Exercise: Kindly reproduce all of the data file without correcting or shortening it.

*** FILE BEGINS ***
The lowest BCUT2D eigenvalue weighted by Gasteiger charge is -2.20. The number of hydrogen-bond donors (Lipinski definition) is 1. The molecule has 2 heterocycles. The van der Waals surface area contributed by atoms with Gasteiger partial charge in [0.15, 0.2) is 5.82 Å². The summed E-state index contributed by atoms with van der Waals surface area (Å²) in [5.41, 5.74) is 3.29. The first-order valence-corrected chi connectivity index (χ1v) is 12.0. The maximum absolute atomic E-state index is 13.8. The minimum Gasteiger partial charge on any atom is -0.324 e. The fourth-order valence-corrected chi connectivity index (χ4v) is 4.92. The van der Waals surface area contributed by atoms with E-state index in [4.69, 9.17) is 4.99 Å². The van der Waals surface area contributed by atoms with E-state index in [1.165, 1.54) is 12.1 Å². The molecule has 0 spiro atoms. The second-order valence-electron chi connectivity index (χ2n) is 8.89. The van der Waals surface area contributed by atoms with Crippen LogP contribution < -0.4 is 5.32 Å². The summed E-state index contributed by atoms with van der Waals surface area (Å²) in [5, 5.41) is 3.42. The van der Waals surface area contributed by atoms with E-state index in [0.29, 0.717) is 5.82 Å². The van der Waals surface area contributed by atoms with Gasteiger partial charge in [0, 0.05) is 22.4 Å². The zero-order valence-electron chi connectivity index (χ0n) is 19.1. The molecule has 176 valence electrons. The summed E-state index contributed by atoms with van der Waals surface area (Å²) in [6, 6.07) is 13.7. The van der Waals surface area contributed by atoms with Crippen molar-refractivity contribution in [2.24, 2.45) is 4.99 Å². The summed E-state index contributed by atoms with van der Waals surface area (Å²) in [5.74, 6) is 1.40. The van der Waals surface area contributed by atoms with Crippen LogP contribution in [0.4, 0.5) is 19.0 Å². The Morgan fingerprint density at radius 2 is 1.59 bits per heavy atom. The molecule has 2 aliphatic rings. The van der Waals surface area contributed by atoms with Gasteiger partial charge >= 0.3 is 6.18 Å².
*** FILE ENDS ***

The lowest BCUT2D eigenvalue weighted by Gasteiger charge is -2.20. The number of hydrogen-bond donors (Lipinski definition) is 1. The molecule has 2 heterocycles. The van der Waals surface area contributed by atoms with Gasteiger partial charge in [0.15, 0.2) is 5.82 Å². The summed E-state index contributed by atoms with van der Waals surface area (Å²) in [5.41, 5.74) is 3.29. The first-order valence-corrected chi connectivity index (χ1v) is 12.0. The maximum absolute atomic E-state index is 13.8. The minimum Gasteiger partial charge on any atom is -0.324 e. The fourth-order valence-corrected chi connectivity index (χ4v) is 4.92. The van der Waals surface area contributed by atoms with E-state index in [4.69, 9.17) is 4.99 Å². The van der Waals surface area contributed by atoms with E-state index in [1.165, 1.54) is 12.1 Å². The molecule has 0 spiro atoms. The second-order valence-electron chi connectivity index (χ2n) is 8.89. The van der Waals surface area contributed by atoms with Crippen LogP contribution < -0.4 is 5.32 Å². The summed E-state index contributed by atoms with van der Waals surface area (Å²) in [5, 5.41) is 3.42. The van der Waals surface area contributed by atoms with E-state index in [0.29, 0.717) is 5.82 Å². The van der Waals surface area contributed by atoms with Gasteiger partial charge in [0, 0.05) is 22.4 Å². The zero-order valence-electron chi connectivity index (χ0n) is 19.1. The molecule has 176 valence electrons. The summed E-state index contributed by atoms with van der Waals surface area (Å²) in [6, 6.07) is 13.7. The van der Waals surface area contributed by atoms with Crippen molar-refractivity contribution in [2.24, 2.45) is 4.99 Å². The summed E-state index contributed by atoms with van der Waals surface area (Å²) in [5.74, 6) is 1.40. The van der Waals surface area contributed by atoms with Crippen LogP contribution in [0.4, 0.5) is 19.0 Å². The Morgan fingerprint density at radius 2 is 1.59 bits per heavy atom. The molecule has 2 aliphatic rings. The van der Waals surface area contributed by atoms with Gasteiger partial charge >= 0.3 is 6.18 Å².